What this means going forward is a more complicated question. Opinion tends to divide into the view that it means nothing, as the power of the Leader over the Judiciary and security forces remains absolute. On the other side are those who see a prospect for revolutionary change in even the most minor of developments. The truth is probably in between. For all the talk of a "Supreme Leader", the word "Supreme" occurs nowhere in the farsi word "Faqih" and is rather an innovation of Western translators, albeit happily adopted by Khamenei's professional flatters. In practice, the office of "Faqih" resembles that of a Pre-WWII Japanese Emperor or at most a first century Roman princips. Its theoretical authority is absolute, but its direct executive power is minimal and undefined. The intention of the Islamic Constitution was that the power of the office would be defined by the man, not the post. An ideal Faqih would be a man of such universal moral weight, such as Khomeini that the very implication of his favor or disfavor towards a policy would prompt a response which would negate the need to ever exercise the theoretical powers. Ali Khamenei, not even an Ayatollah when he became Faqih in 1989, wielded no such authority and was forced to build up a constituency both within the religious community and the judiciary, which he did by using his power of appointment, both of judges, but also of the management of the religious foundations which inherited the Shah's vast properties.These appointments allowed Khamenei to control a large section of Iran's economy and to build up an entire bureaucracy dependent on the Leader's office rather than the formal government. But this was an innovation, forced on Khamenei due to his weakness, and the result has been to limit what he can with his power. Because his "party" is not ideological, he is forced to borrow that of others. He was willing to try to play an impartial role with the Reformists in 1997-1999 until it became clear they were aiming at the power of his office through attacks on the structure of the judiciary and religious foundations. His efforts to align with Ahmadinejad proved a disaster. The current balance, where a deferential Reformist leadership satisfies popular desires while remaining on notice seems as close to an ideal as he has managed, but it is unclear if it is a situation that will work for his successor, who may be either a partisan figure himself, or a non-partisan figure of such minor stature that the office will become impotent as the new leader is forced to build its influence from scratch as Khamenei did in 1989. Such an environment would be dangerous as it would leave the individual Khamenei appointed unrestrained in their quest for self-preservation.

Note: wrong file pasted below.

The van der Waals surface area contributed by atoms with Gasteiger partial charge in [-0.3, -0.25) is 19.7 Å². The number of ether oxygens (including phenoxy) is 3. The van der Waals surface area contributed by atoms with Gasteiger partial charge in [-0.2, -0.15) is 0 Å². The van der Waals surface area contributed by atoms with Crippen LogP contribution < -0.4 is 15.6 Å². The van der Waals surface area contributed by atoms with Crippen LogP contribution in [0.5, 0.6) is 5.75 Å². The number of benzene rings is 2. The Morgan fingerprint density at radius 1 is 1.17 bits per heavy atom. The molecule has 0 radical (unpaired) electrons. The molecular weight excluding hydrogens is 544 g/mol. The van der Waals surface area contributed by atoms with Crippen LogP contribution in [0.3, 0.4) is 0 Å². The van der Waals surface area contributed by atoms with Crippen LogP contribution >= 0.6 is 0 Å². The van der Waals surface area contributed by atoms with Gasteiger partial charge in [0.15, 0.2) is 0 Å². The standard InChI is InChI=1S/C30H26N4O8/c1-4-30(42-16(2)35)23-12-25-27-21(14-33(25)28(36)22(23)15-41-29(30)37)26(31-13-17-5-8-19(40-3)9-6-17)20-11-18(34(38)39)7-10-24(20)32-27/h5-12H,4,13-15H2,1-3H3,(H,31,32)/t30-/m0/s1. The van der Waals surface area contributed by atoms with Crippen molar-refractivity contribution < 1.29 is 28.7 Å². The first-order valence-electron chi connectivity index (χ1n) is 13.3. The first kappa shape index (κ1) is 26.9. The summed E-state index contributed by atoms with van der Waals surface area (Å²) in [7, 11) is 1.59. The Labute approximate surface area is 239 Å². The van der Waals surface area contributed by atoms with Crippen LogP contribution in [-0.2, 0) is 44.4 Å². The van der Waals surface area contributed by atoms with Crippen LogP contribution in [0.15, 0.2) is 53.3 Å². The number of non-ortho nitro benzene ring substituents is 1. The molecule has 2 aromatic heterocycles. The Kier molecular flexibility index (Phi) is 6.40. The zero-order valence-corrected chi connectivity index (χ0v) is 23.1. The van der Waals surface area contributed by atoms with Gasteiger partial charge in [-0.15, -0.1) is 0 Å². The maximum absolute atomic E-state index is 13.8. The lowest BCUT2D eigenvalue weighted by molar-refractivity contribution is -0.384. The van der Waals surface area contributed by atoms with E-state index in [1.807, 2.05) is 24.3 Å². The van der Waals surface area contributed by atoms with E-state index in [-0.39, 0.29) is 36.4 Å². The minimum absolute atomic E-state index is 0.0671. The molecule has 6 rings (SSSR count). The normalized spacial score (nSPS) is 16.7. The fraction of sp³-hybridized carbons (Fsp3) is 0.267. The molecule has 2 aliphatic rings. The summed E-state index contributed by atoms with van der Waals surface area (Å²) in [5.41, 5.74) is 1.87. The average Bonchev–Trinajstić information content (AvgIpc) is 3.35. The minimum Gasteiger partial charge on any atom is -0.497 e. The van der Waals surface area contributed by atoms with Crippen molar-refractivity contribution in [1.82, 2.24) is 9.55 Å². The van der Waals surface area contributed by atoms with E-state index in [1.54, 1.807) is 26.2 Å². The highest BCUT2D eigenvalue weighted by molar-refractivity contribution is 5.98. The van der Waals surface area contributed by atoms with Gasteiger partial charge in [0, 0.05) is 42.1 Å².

A large portion of the Iranian elite, both moderate Reformist(Rouhani) and moderate Principalist(the Larijiani brothers, one of whom may be a succession candidate, Ayatollah Mahmoud Shahroudi, another potential compromise candidate) recognize this danger and seem determined to place a limit on partisan competition until the succession is resolved, lest it elevate the struggle into a zero-sum conflict that could destroy the state. This is a win for those who favor gradual liberalization, and a loss for those who see that as gradual westernization or alternatively seek to make Iran a secular state overnight. Rouhani's behavior will likely be influenced by the tactical bargain that contributed to his reelection. Moderate Principalists forwent a serious challenge by running Raisi and allowed Reformist control of local governments, and Rouhani will in turn not use that control to attack them or force a confrontation over the Judiciary. That is bad news for those leaders still under arrest for their role in the 2009 protests, but good for stability. In Foriegn Policy, both groups likely see closer relations with Europe as a desirable check on the United States and the re-imposition of sanctions regardless of their views of the current administration. That will also act as a limiting factor on policy.

Iran is not a democracy. But democratic institutions do matter, even if they do not alone matter. And these elections definitely played a key role in the future of Iran's political system.